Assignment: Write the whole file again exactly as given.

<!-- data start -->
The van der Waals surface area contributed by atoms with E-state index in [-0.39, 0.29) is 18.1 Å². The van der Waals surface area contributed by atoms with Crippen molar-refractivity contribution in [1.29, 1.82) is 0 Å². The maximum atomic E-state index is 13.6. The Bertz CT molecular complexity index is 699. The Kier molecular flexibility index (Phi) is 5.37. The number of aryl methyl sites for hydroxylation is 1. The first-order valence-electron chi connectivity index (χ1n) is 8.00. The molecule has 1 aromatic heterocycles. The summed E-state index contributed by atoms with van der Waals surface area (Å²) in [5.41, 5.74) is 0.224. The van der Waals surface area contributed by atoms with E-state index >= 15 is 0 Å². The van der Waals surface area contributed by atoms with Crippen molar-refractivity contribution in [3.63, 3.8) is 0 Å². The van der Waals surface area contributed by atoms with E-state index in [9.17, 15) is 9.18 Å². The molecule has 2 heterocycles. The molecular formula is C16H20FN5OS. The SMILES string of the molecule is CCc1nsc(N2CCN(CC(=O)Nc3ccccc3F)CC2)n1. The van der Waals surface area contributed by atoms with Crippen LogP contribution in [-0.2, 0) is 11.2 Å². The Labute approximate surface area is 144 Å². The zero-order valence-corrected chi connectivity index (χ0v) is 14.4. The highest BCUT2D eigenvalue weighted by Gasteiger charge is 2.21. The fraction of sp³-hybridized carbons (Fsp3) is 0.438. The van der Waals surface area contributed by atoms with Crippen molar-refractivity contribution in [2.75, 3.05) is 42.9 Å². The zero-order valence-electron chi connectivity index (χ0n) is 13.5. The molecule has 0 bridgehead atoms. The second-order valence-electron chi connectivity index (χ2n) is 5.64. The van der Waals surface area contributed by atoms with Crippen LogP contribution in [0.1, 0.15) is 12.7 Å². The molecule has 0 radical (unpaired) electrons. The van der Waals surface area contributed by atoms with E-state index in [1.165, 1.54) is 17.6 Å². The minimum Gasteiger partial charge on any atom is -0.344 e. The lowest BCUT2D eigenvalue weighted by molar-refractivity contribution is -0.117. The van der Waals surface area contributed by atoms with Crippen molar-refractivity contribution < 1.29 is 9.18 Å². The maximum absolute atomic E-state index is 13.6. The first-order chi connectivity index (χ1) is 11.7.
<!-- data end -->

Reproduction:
The van der Waals surface area contributed by atoms with E-state index in [-0.39, 0.29) is 18.1 Å². The van der Waals surface area contributed by atoms with Crippen molar-refractivity contribution in [1.29, 1.82) is 0 Å². The maximum atomic E-state index is 13.6. The Bertz CT molecular complexity index is 699. The Kier molecular flexibility index (Phi) is 5.37. The number of aryl methyl sites for hydroxylation is 1. The first-order valence-electron chi connectivity index (χ1n) is 8.00. The molecule has 1 aromatic heterocycles. The summed E-state index contributed by atoms with van der Waals surface area (Å²) in [5.41, 5.74) is 0.224. The van der Waals surface area contributed by atoms with E-state index >= 15 is 0 Å². The van der Waals surface area contributed by atoms with Crippen molar-refractivity contribution in [3.63, 3.8) is 0 Å². The van der Waals surface area contributed by atoms with E-state index in [9.17, 15) is 9.18 Å². The molecule has 2 heterocycles. The molecular formula is C16H20FN5OS. The SMILES string of the molecule is CCc1nsc(N2CCN(CC(=O)Nc3ccccc3F)CC2)n1. The van der Waals surface area contributed by atoms with Crippen LogP contribution in [-0.2, 0) is 11.2 Å². The Labute approximate surface area is 144 Å². The zero-order valence-corrected chi connectivity index (χ0v) is 14.4. The highest BCUT2D eigenvalue weighted by Gasteiger charge is 2.21. The fraction of sp³-hybridized carbons (Fsp3) is 0.438. The van der Waals surface area contributed by atoms with Crippen molar-refractivity contribution in [2.75, 3.05) is 42.9 Å². The zero-order valence-electron chi connectivity index (χ0n) is 13.5. The molecule has 0 bridgehead atoms. The second-order valence-electron chi connectivity index (χ2n) is 5.64. The van der Waals surface area contributed by atoms with Crippen LogP contribution in [0.1, 0.15) is 12.7 Å². The molecule has 0 radical (unpaired) electrons. The van der Waals surface area contributed by atoms with E-state index in [1.165, 1.54) is 17.6 Å². The minimum Gasteiger partial charge on any atom is -0.344 e. The lowest BCUT2D eigenvalue weighted by molar-refractivity contribution is -0.117. The van der Waals surface area contributed by atoms with Crippen molar-refractivity contribution < 1.29 is 9.18 Å². The maximum absolute atomic E-state index is 13.6. The first-order chi connectivity index (χ1) is 11.7.